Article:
Teachers worldwide are working under incredible conditions to “normalise” the learning experience for their students. This means extra hours creating interactive lessons, planning a simplified scope and sequence of lessons, and for schools with hybrid learning situations deciding which materials will be used for asynchronous learning and ones for synchronous sessions. Combine this with trying to balance their personal lives, and more teachers have admitted to experiencing burnout early on in this past school year. Of course, the availability of education technology for helping teachers teach and students learn is plentiful but dizzying – there’s so much out there! Before making a selection, let’s look at what teachers have found successful for remote and hybrid learning.
Engaging students and keeping them interested in what they’re learning is among the list of things teachers are perpetually working at improving. Each school year brings a different group of young minds with abilities, experiences, and levels of confidence. With many schools facilitating instruction within hybrid learning and remote learning environments, teachers are faced with the added challenge of engaging students who are spending an increased chunk of time in front of a screen without in-person interaction. Enquiry-based learning strategies can prove to be just what is needed for students to become excited about what their learning, while also giving teachers a clearer picture of how and what their students are understanding.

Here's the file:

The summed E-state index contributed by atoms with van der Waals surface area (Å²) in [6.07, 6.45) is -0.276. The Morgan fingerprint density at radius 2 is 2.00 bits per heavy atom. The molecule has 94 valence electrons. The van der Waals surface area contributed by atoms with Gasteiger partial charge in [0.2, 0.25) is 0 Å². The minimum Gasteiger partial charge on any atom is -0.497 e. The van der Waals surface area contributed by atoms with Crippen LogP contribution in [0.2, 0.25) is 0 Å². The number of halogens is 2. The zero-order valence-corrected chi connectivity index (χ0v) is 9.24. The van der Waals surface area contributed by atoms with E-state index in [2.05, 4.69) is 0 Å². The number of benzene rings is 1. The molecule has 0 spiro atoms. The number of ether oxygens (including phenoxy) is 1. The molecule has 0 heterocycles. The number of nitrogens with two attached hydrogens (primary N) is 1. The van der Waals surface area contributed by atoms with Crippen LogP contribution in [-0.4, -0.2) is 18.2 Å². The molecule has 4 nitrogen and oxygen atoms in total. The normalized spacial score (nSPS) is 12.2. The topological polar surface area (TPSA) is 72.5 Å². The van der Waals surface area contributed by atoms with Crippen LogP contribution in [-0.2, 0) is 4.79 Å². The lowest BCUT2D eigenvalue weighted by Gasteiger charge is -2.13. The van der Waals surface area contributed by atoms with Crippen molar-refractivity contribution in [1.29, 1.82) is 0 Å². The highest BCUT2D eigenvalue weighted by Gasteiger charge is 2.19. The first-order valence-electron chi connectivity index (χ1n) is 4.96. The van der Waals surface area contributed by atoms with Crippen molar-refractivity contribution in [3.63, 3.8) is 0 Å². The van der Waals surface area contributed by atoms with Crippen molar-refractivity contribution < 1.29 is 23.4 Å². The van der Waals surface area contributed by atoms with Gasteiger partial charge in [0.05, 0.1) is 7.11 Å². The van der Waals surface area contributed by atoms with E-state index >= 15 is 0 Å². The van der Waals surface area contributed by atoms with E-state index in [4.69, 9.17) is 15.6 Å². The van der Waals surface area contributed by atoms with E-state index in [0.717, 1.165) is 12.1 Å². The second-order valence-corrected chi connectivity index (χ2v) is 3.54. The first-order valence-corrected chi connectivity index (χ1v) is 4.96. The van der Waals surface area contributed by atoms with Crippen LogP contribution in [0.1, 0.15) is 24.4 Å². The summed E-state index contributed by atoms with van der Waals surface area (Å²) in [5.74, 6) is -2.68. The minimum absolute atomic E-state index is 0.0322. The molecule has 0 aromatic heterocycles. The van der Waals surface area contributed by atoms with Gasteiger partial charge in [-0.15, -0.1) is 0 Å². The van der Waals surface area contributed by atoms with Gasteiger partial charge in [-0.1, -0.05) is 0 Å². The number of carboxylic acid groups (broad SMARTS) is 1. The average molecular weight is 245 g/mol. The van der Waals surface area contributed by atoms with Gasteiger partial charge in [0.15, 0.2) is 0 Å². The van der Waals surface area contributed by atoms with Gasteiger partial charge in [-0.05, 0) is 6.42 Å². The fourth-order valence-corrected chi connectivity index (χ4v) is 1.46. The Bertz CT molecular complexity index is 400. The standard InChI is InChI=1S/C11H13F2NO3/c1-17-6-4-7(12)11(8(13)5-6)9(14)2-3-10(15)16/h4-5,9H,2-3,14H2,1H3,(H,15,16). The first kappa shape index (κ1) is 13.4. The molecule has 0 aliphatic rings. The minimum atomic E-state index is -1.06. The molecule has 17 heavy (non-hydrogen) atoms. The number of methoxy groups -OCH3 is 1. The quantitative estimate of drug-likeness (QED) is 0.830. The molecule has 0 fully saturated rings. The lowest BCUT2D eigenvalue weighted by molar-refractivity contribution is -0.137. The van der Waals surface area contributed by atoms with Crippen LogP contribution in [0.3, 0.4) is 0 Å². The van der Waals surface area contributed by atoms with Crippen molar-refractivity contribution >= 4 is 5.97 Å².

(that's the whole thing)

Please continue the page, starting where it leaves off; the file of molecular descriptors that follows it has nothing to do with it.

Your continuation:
The school year is in full swing and depending on how your area has been affected by the ongoing pandemic, that ‘swing’ may feel more like a roller coaster ride! With possible adjustments in learning environments from in-class to remote instruction, teachers should be prepared. This includes classroom management procedures and routines that should be easy to implement and follow. Managing a classroom virtually has its challenges such as lack of teacher’s physical presence for monitoring engagement, and limited view of facial expressions and body language to communicate thoughts and feelings but it is not impossible. At this point in the year, routines have been established to navigate the learning day. How can these procedures be adapted to remote instruction? Review the chart below.
I don’t know about you, but my activity levels have definitely decreased this past year. I find that I’m spending more time in front of my PC for work and recreation (video chatting with family and friends, going on virtual tours, streaming channels for shows and movies, etc.). With many children in remote or hybrid learning situations, their activity levels are also decreasing as it has become easier to move from one place to sit to another place to sit (i.e. chair to sofa). Besides allowing for more physical activity during breaks (run outside for 15 minutes, 5-minute stretches every hour, 60-minute lunch and recreation break sans devices), learning should also incorporate more movement. In addition, with the push for more hands-on STEM integration, students having to school at home need a viable option for STEM learning besides online games and interactive worksheets.